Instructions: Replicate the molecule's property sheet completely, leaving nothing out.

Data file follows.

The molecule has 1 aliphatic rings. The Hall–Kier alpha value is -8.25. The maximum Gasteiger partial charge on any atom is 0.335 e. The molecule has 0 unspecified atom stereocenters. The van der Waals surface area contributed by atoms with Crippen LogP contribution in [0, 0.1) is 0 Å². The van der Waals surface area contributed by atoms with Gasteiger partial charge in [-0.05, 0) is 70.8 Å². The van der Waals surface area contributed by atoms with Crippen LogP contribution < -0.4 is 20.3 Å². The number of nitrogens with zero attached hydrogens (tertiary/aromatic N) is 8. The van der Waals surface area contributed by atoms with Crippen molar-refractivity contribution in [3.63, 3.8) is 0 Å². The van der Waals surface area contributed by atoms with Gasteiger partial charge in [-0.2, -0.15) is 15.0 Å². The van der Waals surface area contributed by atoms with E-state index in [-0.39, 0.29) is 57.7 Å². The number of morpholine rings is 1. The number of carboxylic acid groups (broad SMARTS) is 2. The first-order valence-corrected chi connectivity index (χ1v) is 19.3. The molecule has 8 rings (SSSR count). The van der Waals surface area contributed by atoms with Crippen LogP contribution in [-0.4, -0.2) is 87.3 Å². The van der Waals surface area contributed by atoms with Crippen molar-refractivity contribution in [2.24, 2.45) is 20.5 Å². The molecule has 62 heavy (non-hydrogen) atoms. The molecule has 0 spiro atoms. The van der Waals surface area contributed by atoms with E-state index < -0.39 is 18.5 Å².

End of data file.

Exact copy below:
The molecule has 1 aliphatic rings. The Hall–Kier alpha value is -8.25. The maximum Gasteiger partial charge on any atom is 0.335 e. The molecule has 0 unspecified atom stereocenters. The van der Waals surface area contributed by atoms with Crippen LogP contribution in [0, 0.1) is 0 Å². The van der Waals surface area contributed by atoms with Gasteiger partial charge in [-0.05, 0) is 70.8 Å². The van der Waals surface area contributed by atoms with Crippen LogP contribution < -0.4 is 20.3 Å². The number of nitrogens with zero attached hydrogens (tertiary/aromatic N) is 8. The van der Waals surface area contributed by atoms with Crippen molar-refractivity contribution in [3.63, 3.8) is 0 Å². The van der Waals surface area contributed by atoms with Gasteiger partial charge in [-0.2, -0.15) is 15.0 Å². The van der Waals surface area contributed by atoms with E-state index in [-0.39, 0.29) is 57.7 Å². The number of morpholine rings is 1. The number of carboxylic acid groups (broad SMARTS) is 2. The first-order valence-corrected chi connectivity index (χ1v) is 19.3. The molecule has 8 rings (SSSR count). The van der Waals surface area contributed by atoms with Crippen LogP contribution in [-0.4, -0.2) is 87.3 Å². The van der Waals surface area contributed by atoms with Crippen molar-refractivity contribution in [2.24, 2.45) is 20.5 Å². The molecule has 62 heavy (non-hydrogen) atoms. The molecule has 0 spiro atoms. The van der Waals surface area contributed by atoms with E-state index < -0.39 is 18.5 Å².